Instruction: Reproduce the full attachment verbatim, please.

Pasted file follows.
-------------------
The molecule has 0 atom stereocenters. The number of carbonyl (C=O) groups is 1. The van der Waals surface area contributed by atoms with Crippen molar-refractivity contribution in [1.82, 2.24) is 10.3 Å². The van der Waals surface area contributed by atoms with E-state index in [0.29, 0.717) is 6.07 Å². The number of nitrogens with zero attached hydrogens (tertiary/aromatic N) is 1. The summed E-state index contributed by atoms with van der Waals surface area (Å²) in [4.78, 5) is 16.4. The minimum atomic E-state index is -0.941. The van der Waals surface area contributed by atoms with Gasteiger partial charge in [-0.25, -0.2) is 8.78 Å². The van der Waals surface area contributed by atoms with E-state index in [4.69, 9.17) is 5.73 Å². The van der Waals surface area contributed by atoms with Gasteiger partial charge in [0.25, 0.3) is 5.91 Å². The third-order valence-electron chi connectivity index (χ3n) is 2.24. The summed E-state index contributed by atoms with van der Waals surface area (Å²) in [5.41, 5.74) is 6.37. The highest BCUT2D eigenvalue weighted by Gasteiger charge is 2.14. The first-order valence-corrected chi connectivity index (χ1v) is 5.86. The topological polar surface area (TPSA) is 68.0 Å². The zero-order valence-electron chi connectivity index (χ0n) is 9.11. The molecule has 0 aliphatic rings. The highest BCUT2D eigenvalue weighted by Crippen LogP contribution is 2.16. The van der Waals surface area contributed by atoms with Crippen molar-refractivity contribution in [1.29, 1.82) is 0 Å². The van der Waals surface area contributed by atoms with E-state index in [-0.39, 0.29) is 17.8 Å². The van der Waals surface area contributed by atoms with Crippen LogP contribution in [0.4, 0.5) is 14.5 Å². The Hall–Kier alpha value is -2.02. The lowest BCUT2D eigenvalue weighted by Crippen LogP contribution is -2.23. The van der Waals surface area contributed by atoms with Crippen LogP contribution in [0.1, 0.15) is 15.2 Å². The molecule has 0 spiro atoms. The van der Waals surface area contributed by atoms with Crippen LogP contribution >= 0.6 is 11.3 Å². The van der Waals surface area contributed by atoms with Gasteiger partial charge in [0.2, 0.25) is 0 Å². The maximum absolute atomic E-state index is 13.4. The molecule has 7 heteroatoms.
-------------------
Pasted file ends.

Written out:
The molecule has 0 atom stereocenters. The number of carbonyl (C=O) groups is 1. The van der Waals surface area contributed by atoms with Crippen molar-refractivity contribution in [1.82, 2.24) is 10.3 Å². The van der Waals surface area contributed by atoms with E-state index in [0.29, 0.717) is 6.07 Å². The number of nitrogens with zero attached hydrogens (tertiary/aromatic N) is 1. The summed E-state index contributed by atoms with van der Waals surface area (Å²) in [4.78, 5) is 16.4. The minimum atomic E-state index is -0.941. The van der Waals surface area contributed by atoms with Gasteiger partial charge in [-0.25, -0.2) is 8.78 Å². The van der Waals surface area contributed by atoms with E-state index in [4.69, 9.17) is 5.73 Å². The van der Waals surface area contributed by atoms with Gasteiger partial charge in [0.25, 0.3) is 5.91 Å². The third-order valence-electron chi connectivity index (χ3n) is 2.24. The summed E-state index contributed by atoms with van der Waals surface area (Å²) in [5.41, 5.74) is 6.37. The highest BCUT2D eigenvalue weighted by Gasteiger charge is 2.14. The first-order valence-corrected chi connectivity index (χ1v) is 5.86. The topological polar surface area (TPSA) is 68.0 Å². The zero-order valence-electron chi connectivity index (χ0n) is 9.11. The molecule has 0 aliphatic rings. The highest BCUT2D eigenvalue weighted by Crippen LogP contribution is 2.16. The van der Waals surface area contributed by atoms with Crippen molar-refractivity contribution in [1.29, 1.82) is 0 Å². The van der Waals surface area contributed by atoms with E-state index in [-0.39, 0.29) is 17.8 Å². The van der Waals surface area contributed by atoms with Crippen LogP contribution in [0.4, 0.5) is 14.5 Å². The Hall–Kier alpha value is -2.02. The lowest BCUT2D eigenvalue weighted by Crippen LogP contribution is -2.23. The van der Waals surface area contributed by atoms with Crippen LogP contribution in [0.1, 0.15) is 15.2 Å². The molecule has 0 spiro atoms. The van der Waals surface area contributed by atoms with Crippen LogP contribution >= 0.6 is 11.3 Å². The van der Waals surface area contributed by atoms with Gasteiger partial charge in [0.2, 0.25) is 0 Å². The maximum absolute atomic E-state index is 13.4. The molecule has 7 heteroatoms.